WARRENSBURG — The University of Central Missouri in Warrensburg has seen record enrollment in the last few years and it seems school officials are doing their best to make sure that trend continues.
During his State of the University address in the fall, UCM President Dr. Charles Ambrose told the crowd it was another record year for enrollment while at the same time student debt was decreasing. Ambrose met with members of the media Thursday and told them the trend hasn’t changed.
“More students attending college, holding tuition below inflation, a 23 percent increase in graduates, more graduates on track to finish in four years, and, we’ll give you more specific information as we close out census, but it looks like we’ve taken another $4 million out of our debt portfolio as an institution, so for two years that totals almost $10 million less in borrowing than we’ve had, down from about $65 million to $55 million,” Ambrose said. “More students completed their degrees on time, at the same time having to borrow less to go to college. Pretty extraordinary, really. Public perception is that’s not possible; it is here.”
Ambrose said it’s possible at UCM because of the institution’s “focus” on several areas, including access to education, such as online and evening classes, the Lee’s Summit campus and the Missouri Innovation Campus for Lee’s Summit high school students, and the “completion agenda.”
“I think we’re only starting to knock on the door of what’s possible,” Ambrose said.
As the Missouri legislation session is now underway, several bills are being filed that could affect universities, such as one bill that seeks to no longer require students to live on campus, something that is quite the opposite of UCM’s Learning to a Greater Degree contract with students.
“Here we’re trying to say if you live on campus two years, you’re going to graduate at a higher rate and have the full college experience, but at the same time there’s opportunities to think out of the box,” Ambrose said. “UCM has the best opportunity to live in the old paradigm of living in residence halls if students can afford it, and new models to help meet the needs in case cost, time or life gets in the way.”
While UCM is sticking to what it knows when it comes to living on campus and the new completion agreement with students, the school is also continuing improvements both to campus structures and new policies.
Ambrose said this semester work will get underway on the WC Morris science building, improvements in the Fitzgerald and Nattinger/Bradshaw residence halls as well as the Ellis dining hall this summer, plus Orange Leaf will open at The Crossing in about a month. The Board of Governors will also review a bid at an upcoming meeting regarding expanding parking by 400 spaces on the west side of campus.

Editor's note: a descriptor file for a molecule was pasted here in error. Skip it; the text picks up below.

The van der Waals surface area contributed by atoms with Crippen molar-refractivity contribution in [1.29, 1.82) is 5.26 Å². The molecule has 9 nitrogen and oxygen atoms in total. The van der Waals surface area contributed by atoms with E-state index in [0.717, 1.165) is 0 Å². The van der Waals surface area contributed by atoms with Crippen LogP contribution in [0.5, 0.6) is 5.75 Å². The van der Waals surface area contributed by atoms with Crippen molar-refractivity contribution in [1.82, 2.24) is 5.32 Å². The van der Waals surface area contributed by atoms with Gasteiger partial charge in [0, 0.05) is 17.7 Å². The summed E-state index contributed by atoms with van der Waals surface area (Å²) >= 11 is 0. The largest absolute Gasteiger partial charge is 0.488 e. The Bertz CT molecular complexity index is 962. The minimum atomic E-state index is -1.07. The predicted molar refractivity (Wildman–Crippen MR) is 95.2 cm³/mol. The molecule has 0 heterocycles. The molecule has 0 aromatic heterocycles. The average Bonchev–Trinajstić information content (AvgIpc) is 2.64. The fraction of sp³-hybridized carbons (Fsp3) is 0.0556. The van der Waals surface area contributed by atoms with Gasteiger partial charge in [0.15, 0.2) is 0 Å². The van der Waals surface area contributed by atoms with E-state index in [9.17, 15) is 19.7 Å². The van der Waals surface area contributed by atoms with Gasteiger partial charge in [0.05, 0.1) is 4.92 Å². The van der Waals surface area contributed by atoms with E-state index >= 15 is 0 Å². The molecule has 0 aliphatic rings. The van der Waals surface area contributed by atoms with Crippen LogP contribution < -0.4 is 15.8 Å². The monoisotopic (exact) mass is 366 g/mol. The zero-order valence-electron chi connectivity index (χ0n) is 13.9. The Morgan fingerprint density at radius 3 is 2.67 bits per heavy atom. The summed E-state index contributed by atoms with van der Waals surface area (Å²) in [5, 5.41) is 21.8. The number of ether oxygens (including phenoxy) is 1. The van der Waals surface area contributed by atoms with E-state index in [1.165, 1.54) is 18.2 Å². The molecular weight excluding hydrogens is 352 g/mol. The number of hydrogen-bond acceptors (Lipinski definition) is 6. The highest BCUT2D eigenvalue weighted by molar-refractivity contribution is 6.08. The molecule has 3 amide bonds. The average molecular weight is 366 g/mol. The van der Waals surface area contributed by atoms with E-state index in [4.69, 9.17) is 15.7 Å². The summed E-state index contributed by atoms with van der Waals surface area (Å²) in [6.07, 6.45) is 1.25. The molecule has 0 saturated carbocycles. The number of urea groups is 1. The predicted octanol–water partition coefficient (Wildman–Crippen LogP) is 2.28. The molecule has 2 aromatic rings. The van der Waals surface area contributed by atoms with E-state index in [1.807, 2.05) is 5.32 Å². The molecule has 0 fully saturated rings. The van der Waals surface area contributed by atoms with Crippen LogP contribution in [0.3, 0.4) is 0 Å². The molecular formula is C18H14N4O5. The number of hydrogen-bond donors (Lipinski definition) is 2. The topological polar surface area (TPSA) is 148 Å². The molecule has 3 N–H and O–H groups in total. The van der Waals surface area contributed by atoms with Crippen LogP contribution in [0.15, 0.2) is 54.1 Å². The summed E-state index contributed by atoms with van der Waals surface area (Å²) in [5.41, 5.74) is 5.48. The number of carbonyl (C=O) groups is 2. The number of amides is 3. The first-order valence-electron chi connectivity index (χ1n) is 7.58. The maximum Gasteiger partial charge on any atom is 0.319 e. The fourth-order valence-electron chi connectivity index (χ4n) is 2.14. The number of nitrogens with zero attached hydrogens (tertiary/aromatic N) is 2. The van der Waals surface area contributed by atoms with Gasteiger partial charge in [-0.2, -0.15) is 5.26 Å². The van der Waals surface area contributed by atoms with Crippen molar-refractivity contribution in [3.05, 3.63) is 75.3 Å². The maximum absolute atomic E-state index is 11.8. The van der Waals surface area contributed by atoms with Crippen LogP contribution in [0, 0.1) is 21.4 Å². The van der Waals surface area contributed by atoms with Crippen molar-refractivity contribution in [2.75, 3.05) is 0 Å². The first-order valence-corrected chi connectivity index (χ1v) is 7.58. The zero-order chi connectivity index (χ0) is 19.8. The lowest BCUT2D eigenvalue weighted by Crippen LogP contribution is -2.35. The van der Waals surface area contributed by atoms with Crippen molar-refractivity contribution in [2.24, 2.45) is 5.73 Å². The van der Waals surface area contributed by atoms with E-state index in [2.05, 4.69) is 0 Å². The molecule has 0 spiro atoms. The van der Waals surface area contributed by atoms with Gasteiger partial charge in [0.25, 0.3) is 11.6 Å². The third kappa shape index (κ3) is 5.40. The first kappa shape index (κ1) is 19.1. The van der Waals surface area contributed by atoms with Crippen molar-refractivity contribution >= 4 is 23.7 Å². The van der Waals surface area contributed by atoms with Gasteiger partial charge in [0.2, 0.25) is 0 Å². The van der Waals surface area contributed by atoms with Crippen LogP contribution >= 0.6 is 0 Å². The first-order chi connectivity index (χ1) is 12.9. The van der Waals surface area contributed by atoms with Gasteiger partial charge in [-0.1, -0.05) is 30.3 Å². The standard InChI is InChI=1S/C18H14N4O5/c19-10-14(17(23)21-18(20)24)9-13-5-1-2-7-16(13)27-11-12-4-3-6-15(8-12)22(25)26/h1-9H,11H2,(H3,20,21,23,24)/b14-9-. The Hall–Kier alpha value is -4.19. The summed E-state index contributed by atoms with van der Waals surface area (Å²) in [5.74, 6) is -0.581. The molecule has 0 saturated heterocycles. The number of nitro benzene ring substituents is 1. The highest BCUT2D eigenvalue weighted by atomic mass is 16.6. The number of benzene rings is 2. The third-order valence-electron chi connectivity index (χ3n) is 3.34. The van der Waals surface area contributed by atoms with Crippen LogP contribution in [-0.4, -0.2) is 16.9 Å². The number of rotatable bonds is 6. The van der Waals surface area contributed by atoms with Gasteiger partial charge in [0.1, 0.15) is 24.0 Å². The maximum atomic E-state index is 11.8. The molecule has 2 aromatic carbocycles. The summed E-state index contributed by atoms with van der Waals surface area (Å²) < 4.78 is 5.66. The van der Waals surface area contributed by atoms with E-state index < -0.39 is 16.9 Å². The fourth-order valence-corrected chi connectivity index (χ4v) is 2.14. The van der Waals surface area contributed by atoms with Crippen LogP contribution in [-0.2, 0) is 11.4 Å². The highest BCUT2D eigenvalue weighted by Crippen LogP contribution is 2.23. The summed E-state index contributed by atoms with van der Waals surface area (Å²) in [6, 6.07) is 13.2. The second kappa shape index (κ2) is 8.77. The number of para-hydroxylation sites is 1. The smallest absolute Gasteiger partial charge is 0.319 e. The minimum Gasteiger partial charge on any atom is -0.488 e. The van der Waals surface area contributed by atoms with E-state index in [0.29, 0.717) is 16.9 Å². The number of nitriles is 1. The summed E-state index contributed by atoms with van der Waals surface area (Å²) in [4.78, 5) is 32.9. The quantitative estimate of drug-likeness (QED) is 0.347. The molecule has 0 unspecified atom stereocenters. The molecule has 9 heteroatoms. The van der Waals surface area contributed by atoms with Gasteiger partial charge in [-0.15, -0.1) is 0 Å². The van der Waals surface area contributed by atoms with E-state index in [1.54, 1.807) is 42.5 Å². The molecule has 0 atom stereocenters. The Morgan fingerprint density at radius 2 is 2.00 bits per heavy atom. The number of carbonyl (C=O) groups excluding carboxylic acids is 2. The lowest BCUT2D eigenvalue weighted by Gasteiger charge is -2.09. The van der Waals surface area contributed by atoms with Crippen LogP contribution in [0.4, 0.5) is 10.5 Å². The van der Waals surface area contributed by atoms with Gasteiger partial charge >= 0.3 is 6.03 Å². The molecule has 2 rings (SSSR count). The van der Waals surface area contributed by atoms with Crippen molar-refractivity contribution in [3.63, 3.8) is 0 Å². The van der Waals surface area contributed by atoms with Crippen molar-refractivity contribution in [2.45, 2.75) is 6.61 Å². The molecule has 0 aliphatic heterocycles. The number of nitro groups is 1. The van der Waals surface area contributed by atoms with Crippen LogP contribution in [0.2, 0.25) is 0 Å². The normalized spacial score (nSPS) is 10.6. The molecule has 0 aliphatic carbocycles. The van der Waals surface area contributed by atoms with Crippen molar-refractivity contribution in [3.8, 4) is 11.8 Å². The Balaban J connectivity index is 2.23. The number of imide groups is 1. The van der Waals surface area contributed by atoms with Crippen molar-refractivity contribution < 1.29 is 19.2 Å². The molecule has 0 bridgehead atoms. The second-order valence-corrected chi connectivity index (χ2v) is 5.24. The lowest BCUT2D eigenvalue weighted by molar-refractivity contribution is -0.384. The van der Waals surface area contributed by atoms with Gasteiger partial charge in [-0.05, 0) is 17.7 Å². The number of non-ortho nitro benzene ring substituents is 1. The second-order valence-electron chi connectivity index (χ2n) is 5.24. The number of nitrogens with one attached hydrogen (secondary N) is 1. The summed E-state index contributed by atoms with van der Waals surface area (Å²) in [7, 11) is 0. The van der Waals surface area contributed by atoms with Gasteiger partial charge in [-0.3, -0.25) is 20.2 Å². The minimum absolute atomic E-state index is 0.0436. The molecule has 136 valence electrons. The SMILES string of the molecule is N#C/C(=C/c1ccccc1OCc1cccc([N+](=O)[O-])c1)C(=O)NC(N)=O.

Beginning this fall, incoming freshmen will move in a few days early, changing the timing of Mule Haul, to help with orientation. Also on the docket is the next residence hall to receive renovations per UCM’s strategic plan: the Fraternity Complex, which was plagued by mold at the beginning of the fall semester. Ambrose said a more concrete plan for fraternity housing would be available in the fall. And while he didn’t offer specifics, there are “pending retail changes” at Elliott Student Union.
On the academics side, UCM is working to expand the idea of the Missouri Innovation Campus — which will break ground March 11 — to the local area instead of just the Lee’s Summit R-7 School District. MIC — which will be the only campus of its kind in the country — helps students complete a degree faster and with less debt, starting while in high school, and getting hands-on experience with prominent technology and engineering companies in the Kansas City area.
“We’re going to provide an innovation track that will basically offer the same promise — lower the cost of education, accelerate the time to a degree,” Ambrose said. “We don’t think we can necessarily replace the internship component we have with the Lee’s Summit model fully, we just don’t have the density of placements; where we can we will do that. Our commitment’s going to be any young person that makes the deliberate decision their sophomore year can complete a UCM degree in three years.”
The new track will launch in February with Warrensburg High School, but Ambrose said the hope is to expand the track to other West Central Missouri schools, including Smith-Cotton High School. He also said they have been talking with President Dr. JoAnna Anderson at State Fair Community College to work more aggressively with dual-credit courses. A campus like the Summit Technology Campus may even be created for the Kansas City Public School District if grant money comes through in the next few months.
“About 80 Warrensburg students graduate early, so a lot of students are already doing it,” Ambrose said. “This is creating a more defined path.”
Nicole Cooke can be reached at 660-530-0138 or @NicoleRCooke.